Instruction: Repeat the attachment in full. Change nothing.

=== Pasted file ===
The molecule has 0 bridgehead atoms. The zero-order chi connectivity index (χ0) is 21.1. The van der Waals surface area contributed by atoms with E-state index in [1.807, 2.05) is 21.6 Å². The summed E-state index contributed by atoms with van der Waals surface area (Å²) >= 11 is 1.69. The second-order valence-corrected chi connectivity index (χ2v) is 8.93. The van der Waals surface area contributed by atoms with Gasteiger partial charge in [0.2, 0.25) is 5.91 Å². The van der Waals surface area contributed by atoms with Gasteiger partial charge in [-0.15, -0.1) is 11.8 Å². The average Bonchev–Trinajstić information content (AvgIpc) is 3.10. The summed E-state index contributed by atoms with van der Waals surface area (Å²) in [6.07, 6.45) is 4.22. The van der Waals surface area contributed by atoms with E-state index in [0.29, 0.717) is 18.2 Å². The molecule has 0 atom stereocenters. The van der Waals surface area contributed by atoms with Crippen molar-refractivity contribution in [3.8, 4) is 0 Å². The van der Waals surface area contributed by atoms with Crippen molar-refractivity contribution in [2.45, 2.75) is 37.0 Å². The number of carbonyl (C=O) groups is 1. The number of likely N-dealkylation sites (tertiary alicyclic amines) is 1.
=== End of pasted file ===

The molecule has 0 bridgehead atoms. The zero-order chi connectivity index (χ0) is 21.1. The van der Waals surface area contributed by atoms with E-state index in [1.807, 2.05) is 21.6 Å². The summed E-state index contributed by atoms with van der Waals surface area (Å²) >= 11 is 1.69. The second-order valence-corrected chi connectivity index (χ2v) is 8.93. The van der Waals surface area contributed by atoms with Gasteiger partial charge in [0.2, 0.25) is 5.91 Å². The van der Waals surface area contributed by atoms with Gasteiger partial charge in [-0.15, -0.1) is 11.8 Å². The average Bonchev–Trinajstić information content (AvgIpc) is 3.10. The summed E-state index contributed by atoms with van der Waals surface area (Å²) in [6.07, 6.45) is 4.22. The van der Waals surface area contributed by atoms with E-state index in [0.29, 0.717) is 18.2 Å². The molecule has 0 atom stereocenters. The van der Waals surface area contributed by atoms with Crippen molar-refractivity contribution in [3.8, 4) is 0 Å². The van der Waals surface area contributed by atoms with Crippen molar-refractivity contribution in [2.45, 2.75) is 37.0 Å². The number of carbonyl (C=O) groups is 1. The number of likely N-dealkylation sites (tertiary alicyclic amines) is 1.